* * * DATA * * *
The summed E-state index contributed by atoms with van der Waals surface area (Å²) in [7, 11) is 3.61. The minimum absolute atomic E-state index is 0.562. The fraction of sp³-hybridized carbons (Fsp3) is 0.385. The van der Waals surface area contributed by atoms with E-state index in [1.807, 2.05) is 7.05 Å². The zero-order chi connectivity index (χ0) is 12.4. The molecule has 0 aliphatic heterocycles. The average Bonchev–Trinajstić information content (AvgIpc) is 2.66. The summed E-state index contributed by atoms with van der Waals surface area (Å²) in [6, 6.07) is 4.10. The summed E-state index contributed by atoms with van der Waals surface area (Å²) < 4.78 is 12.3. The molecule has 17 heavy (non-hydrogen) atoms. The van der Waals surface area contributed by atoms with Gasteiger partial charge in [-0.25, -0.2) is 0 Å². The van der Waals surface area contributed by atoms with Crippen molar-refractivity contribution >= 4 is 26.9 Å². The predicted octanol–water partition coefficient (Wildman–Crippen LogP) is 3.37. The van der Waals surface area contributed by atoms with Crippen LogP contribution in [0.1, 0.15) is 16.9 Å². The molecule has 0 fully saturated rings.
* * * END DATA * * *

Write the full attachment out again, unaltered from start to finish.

The summed E-state index contributed by atoms with van der Waals surface area (Å²) in [7, 11) is 3.61. The minimum absolute atomic E-state index is 0.562. The fraction of sp³-hybridized carbons (Fsp3) is 0.385. The van der Waals surface area contributed by atoms with E-state index in [1.807, 2.05) is 7.05 Å². The zero-order chi connectivity index (χ0) is 12.4. The molecule has 0 aliphatic heterocycles. The average Bonchev–Trinajstić information content (AvgIpc) is 2.66. The summed E-state index contributed by atoms with van der Waals surface area (Å²) in [6, 6.07) is 4.10. The summed E-state index contributed by atoms with van der Waals surface area (Å²) < 4.78 is 12.3. The molecule has 17 heavy (non-hydrogen) atoms. The van der Waals surface area contributed by atoms with Gasteiger partial charge in [-0.25, -0.2) is 0 Å². The van der Waals surface area contributed by atoms with Crippen molar-refractivity contribution >= 4 is 26.9 Å². The predicted octanol–water partition coefficient (Wildman–Crippen LogP) is 3.37. The van der Waals surface area contributed by atoms with Crippen LogP contribution in [0.1, 0.15) is 16.9 Å². The molecule has 0 fully saturated rings.